By Micil Glennon in Wembley
The Republic of Ireland’s long awaited international friendly with England ended in an amicable 1-1 draw at Wembley.
Shane Long’s stunning header gave the Republic an early lead but Frank Lampard levelled up midway through the first half.
England pressed late on but David Forde made a series of impressive saves to deny the Three Lions and secure a morale-boosting draw at the home of football.
As expected, Giovanni Trapattoni started his with his trusted 4-4-2 formation, with Shane Long and Robbie Keane up front.
England manager Roy Hodgson handed the captain’s armband to Chelsea full-back Ashley Cole on the occasion of his 102nd cap, only seven months after sending insulting tweets about the FA.
Wayne Rooney was partnered by Daniel Sturridge up front, with Arsenal wingers Theo Walcott and Alex Oxlade-Chamberlain on the flanks.
Ahead of the game, concern centred around potential crowd trouble in the wake of the abandoned 1995 fixture, but so loud was the PA system that any booing or chanting was almost impossible to decipher, although a few whistles could be heard at the start of Amhrán na bhFiann.
It was Ireland who started brighter and Keane shot well wide with a speculative effort from outside the box.
Moments later Lampard picked out the run of Rooney but the Manchester United striker couldn’t get his volley on target.
It wasn’t long before the English fans upped the volume and Rule Britannia rang out around the stadium.
But on 13 minutes they were stunned into silence as Long got on the end of an inch-perfect curling cross from Seamus Coleman and arced an immaculate header past a helpless Joe Hart into the corner.
Cue pandemonium and green flares amongst the visiting supporters, who made up a sizeable portion of the 80,126 attendance.
England responded with purpose, however, and Oxlade-Chamberlain ballooned a shot over when he should have tested Forde.
Ireland’s deserved lead only lasted ten minutes, but a defensive error from Sean St Ledger played a large part.
Daniel Sturridge, making his first international start, threaded a ball from the left-hand side between Sean St Ledger and Glenn Whelan on the edge of the six-yard box.
St Ledger failed to connect with the ball as he attempted to clear and Lampard, with a trademark late run into the danger zone, was on hand to pass the ball past Forde,1-1.
Buoyed by the equaliser, Walcott began to purr and a combination of St Ledger and Forde was required to block his cross, while Oxlade-Chamberlain saw his shot saved.
Then it was the Boys in Green’s turn to threaten and Aiden McGeady dispossessed Lampard in midfield and shot from 25 yards, but it never threatened Hart’s goal.
Soon after Rooney overran a Walcott centre after the Gunner had skipped past St Ledger with ease.
Hodgson was forced into a change in the 34th with Tottenham’s Jermain Defoe replacing Sturridge who left the field on a stretcher after picking up an ankle injury under a Glenn Whelan challenge.
In the 39th minute there was some action in the crowd as the England fans next to the Irish section tried to out-sing their guests. But a swift chorus of the Fields of Athenry won out.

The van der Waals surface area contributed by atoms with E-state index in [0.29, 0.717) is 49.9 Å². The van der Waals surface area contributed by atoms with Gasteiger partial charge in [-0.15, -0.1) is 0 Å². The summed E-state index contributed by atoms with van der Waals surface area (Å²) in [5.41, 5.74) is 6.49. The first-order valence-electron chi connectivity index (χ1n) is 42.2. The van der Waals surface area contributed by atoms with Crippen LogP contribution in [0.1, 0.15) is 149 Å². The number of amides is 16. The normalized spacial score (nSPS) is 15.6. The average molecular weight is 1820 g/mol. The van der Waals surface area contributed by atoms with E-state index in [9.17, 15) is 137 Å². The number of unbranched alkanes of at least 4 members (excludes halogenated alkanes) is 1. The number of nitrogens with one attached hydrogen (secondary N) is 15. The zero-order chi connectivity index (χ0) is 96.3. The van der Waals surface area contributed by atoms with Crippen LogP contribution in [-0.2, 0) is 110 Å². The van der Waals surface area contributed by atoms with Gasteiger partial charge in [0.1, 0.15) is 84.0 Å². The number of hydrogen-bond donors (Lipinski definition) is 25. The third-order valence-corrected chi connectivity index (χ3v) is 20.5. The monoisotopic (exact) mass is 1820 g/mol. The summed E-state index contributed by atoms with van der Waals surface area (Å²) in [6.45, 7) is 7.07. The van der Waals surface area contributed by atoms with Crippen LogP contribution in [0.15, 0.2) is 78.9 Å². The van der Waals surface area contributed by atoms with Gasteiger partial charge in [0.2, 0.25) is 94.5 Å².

The travelling fans called for a penalty soon after when Keane fell dramatically in the box after a fine McGeady run had produced a corner kick.
But it was honours even at the end of an entertaining first half.
Coleman had to be alert to hook a dangerous cross from the path of Cole at the start of the second half, while Whelan wasted possession in a promising looking area when Ireland had numbers up.
Stephen Kelly was justifiably angry when he was penalised for a foul on Walcott, as replays showed his timing was perfect. Leighton Baines, on for Cole, couldn't get the resulting free past the green wall.
Ireland were almost caught out when England countered smartly in the 65th minute.
Baines made a crunching tackle on Everton team-mate Coleman as he looked to cross, and in the blink of an eye Oxlade-Chamberlain and Defoe combined to put Walcott into a shooting position, Forde saved low at his near post.
At this stage, Simon Cox had replaced an ineffective Keane, while James McClean and Jeff Hendrick had come on for McGeady and Whelan. Long was left up front to hold the line.
The home side pressed late on and almost snatched victory when Rooney’s pass fell perfectly for Oxlade-Chamberlain but Forde, solid throughout, stood up to deny the lively winger.
And the Millwall stopper was called into action again to deny Walcott moments later.
But by that stage many England fans had seen enough and huge swathes of Wembley were empty, their supporters leaving to the tune of You’ll Never Beat the Irish sung by the travelling fans who had done themselves and the country proud.
Trapattoni’s men now face Gerogia on Sunday before the crucial World Cup qualifier with the Faroe Islands on Friday week when goals will be on the menu.
England: Joe Hart (Ben Foster, h/t), Glen Johnson (Phil Jones, h/t), Gary Cahill, Phil Jagielka, Ashely Cole (c) (Leighton Baines 54), Theo Walcott, Michael Carrick, Frank Lampard, Alex Oxlade-Chamberlain (James Milner 87), Wayne Rooney, Daniel Sturridge (Jermain Defoe 34).
Subs not used: Alex McCarthy, Joleon Lescott, Jack Rodwell, Danny Welbeck.
Ireland: David Forde, Seamus Coleman, John O’Shea, Sean St Ledger, Stephen Kelly, Jon Walters (Conor Sammon 82), Glenn Whelan (Jeff Hendrick 74), James McCarthy, Aiden McGeady (James McClean 68), Robbie Keane (c) (Simon Cox 66), Shane Long.
Subs not used: Keiren Westwood, Darren Randolph, Damien Delaney, Richard Keogh, Darren O’Dea, Paul McShane, Stephen Quinn, David Meyler, Robbie Brady, Andy Keogh, Wes Hoolahan.
Referee: William Collum (Scotland).